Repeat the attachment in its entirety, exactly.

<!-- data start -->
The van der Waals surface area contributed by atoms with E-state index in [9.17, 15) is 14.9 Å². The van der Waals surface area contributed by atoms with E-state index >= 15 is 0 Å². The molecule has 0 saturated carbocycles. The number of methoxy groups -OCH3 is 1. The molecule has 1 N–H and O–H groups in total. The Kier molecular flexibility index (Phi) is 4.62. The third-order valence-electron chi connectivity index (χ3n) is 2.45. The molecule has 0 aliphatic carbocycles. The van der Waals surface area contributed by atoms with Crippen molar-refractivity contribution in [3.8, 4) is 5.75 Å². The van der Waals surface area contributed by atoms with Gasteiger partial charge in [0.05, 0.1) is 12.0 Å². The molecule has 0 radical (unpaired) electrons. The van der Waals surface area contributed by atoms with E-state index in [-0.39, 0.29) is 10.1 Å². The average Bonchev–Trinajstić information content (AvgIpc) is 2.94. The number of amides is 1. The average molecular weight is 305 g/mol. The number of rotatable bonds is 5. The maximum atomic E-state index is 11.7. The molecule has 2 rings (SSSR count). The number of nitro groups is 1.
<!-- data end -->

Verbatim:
The van der Waals surface area contributed by atoms with E-state index in [9.17, 15) is 14.9 Å². The van der Waals surface area contributed by atoms with E-state index >= 15 is 0 Å². The molecule has 0 saturated carbocycles. The number of methoxy groups -OCH3 is 1. The molecule has 1 N–H and O–H groups in total. The Kier molecular flexibility index (Phi) is 4.62. The third-order valence-electron chi connectivity index (χ3n) is 2.45. The molecule has 0 aliphatic carbocycles. The van der Waals surface area contributed by atoms with Crippen molar-refractivity contribution in [3.8, 4) is 5.75 Å². The van der Waals surface area contributed by atoms with Gasteiger partial charge in [0.05, 0.1) is 12.0 Å². The molecule has 0 radical (unpaired) electrons. The van der Waals surface area contributed by atoms with E-state index in [-0.39, 0.29) is 10.1 Å². The average Bonchev–Trinajstić information content (AvgIpc) is 2.94. The number of amides is 1. The average molecular weight is 305 g/mol. The number of rotatable bonds is 5. The maximum atomic E-state index is 11.7. The molecule has 2 rings (SSSR count). The number of nitro groups is 1.